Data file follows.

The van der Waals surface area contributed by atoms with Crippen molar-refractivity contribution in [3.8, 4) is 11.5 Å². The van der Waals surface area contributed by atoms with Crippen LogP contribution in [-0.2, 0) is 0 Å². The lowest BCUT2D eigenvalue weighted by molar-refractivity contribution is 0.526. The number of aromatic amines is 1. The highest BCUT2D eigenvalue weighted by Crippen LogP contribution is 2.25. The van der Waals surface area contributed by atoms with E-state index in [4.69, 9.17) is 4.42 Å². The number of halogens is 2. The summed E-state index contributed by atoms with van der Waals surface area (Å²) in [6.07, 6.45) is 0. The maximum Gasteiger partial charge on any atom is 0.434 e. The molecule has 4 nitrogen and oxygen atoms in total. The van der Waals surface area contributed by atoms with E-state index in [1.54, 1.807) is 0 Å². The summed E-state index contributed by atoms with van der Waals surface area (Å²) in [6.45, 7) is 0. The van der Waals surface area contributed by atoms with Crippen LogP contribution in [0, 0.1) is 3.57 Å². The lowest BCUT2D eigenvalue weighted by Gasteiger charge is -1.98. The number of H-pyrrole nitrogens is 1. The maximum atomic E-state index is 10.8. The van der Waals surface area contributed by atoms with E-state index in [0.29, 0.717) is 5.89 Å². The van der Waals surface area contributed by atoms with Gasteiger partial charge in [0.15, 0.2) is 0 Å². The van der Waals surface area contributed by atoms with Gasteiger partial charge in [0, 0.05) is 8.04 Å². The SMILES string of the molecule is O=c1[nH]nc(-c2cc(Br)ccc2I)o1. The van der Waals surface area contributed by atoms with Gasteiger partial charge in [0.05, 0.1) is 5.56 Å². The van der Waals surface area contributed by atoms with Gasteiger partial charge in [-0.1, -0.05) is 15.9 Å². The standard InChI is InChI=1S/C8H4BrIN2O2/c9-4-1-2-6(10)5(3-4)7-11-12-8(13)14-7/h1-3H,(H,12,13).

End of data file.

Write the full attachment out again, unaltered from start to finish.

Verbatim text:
The van der Waals surface area contributed by atoms with Crippen molar-refractivity contribution in [3.8, 4) is 11.5 Å². The van der Waals surface area contributed by atoms with Crippen LogP contribution in [-0.2, 0) is 0 Å². The lowest BCUT2D eigenvalue weighted by molar-refractivity contribution is 0.526. The number of aromatic amines is 1. The highest BCUT2D eigenvalue weighted by Crippen LogP contribution is 2.25. The van der Waals surface area contributed by atoms with E-state index in [4.69, 9.17) is 4.42 Å². The number of halogens is 2. The summed E-state index contributed by atoms with van der Waals surface area (Å²) in [6.07, 6.45) is 0. The maximum Gasteiger partial charge on any atom is 0.434 e. The molecule has 4 nitrogen and oxygen atoms in total. The van der Waals surface area contributed by atoms with E-state index in [1.54, 1.807) is 0 Å². The summed E-state index contributed by atoms with van der Waals surface area (Å²) in [6.45, 7) is 0. The van der Waals surface area contributed by atoms with Crippen LogP contribution in [0, 0.1) is 3.57 Å². The lowest BCUT2D eigenvalue weighted by Gasteiger charge is -1.98. The number of H-pyrrole nitrogens is 1. The maximum atomic E-state index is 10.8. The van der Waals surface area contributed by atoms with E-state index in [0.29, 0.717) is 5.89 Å². The van der Waals surface area contributed by atoms with Gasteiger partial charge in [0.15, 0.2) is 0 Å². The van der Waals surface area contributed by atoms with Gasteiger partial charge in [0, 0.05) is 8.04 Å². The SMILES string of the molecule is O=c1[nH]nc(-c2cc(Br)ccc2I)o1. The van der Waals surface area contributed by atoms with Gasteiger partial charge in [0.05, 0.1) is 5.56 Å². The van der Waals surface area contributed by atoms with Gasteiger partial charge in [-0.1, -0.05) is 15.9 Å². The standard InChI is InChI=1S/C8H4BrIN2O2/c9-4-1-2-6(10)5(3-4)7-11-12-8(13)14-7/h1-3H,(H,12,13).